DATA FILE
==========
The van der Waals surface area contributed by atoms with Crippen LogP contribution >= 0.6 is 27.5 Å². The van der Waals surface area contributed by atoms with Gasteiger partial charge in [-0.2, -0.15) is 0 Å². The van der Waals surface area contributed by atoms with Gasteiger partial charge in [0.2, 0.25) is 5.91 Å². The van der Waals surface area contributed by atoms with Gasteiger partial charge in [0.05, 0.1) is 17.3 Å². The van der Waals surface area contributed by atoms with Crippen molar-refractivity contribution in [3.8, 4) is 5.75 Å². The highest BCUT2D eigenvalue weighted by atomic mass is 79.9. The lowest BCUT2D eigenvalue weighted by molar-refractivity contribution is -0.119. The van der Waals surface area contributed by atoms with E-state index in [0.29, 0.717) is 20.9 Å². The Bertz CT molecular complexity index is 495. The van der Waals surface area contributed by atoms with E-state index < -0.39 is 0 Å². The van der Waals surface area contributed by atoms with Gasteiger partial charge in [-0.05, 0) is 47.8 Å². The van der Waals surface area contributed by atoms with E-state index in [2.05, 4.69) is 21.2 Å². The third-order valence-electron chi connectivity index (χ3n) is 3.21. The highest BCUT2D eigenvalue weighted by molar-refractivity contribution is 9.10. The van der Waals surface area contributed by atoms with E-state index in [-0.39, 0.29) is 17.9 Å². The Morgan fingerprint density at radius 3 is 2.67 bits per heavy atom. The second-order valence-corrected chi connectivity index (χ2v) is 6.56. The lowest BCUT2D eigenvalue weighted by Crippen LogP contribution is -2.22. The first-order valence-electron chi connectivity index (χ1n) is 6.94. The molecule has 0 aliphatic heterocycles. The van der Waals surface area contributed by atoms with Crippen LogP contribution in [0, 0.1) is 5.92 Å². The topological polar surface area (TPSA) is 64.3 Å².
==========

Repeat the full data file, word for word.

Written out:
The van der Waals surface area contributed by atoms with Crippen LogP contribution >= 0.6 is 27.5 Å². The van der Waals surface area contributed by atoms with Gasteiger partial charge in [-0.2, -0.15) is 0 Å². The van der Waals surface area contributed by atoms with Gasteiger partial charge in [0.2, 0.25) is 5.91 Å². The van der Waals surface area contributed by atoms with Gasteiger partial charge in [0.05, 0.1) is 17.3 Å². The van der Waals surface area contributed by atoms with Crippen molar-refractivity contribution in [3.8, 4) is 5.75 Å². The highest BCUT2D eigenvalue weighted by atomic mass is 79.9. The lowest BCUT2D eigenvalue weighted by molar-refractivity contribution is -0.119. The van der Waals surface area contributed by atoms with E-state index in [0.29, 0.717) is 20.9 Å². The Bertz CT molecular complexity index is 495. The van der Waals surface area contributed by atoms with E-state index < -0.39 is 0 Å². The van der Waals surface area contributed by atoms with Gasteiger partial charge in [-0.05, 0) is 47.8 Å². The van der Waals surface area contributed by atoms with E-state index in [2.05, 4.69) is 21.2 Å². The third-order valence-electron chi connectivity index (χ3n) is 3.21. The highest BCUT2D eigenvalue weighted by molar-refractivity contribution is 9.10. The van der Waals surface area contributed by atoms with E-state index in [-0.39, 0.29) is 17.9 Å². The Morgan fingerprint density at radius 3 is 2.67 bits per heavy atom. The second-order valence-corrected chi connectivity index (χ2v) is 6.56. The lowest BCUT2D eigenvalue weighted by Crippen LogP contribution is -2.22. The first-order valence-electron chi connectivity index (χ1n) is 6.94. The molecule has 0 aliphatic heterocycles. The van der Waals surface area contributed by atoms with Crippen LogP contribution in [0, 0.1) is 5.92 Å². The topological polar surface area (TPSA) is 64.3 Å².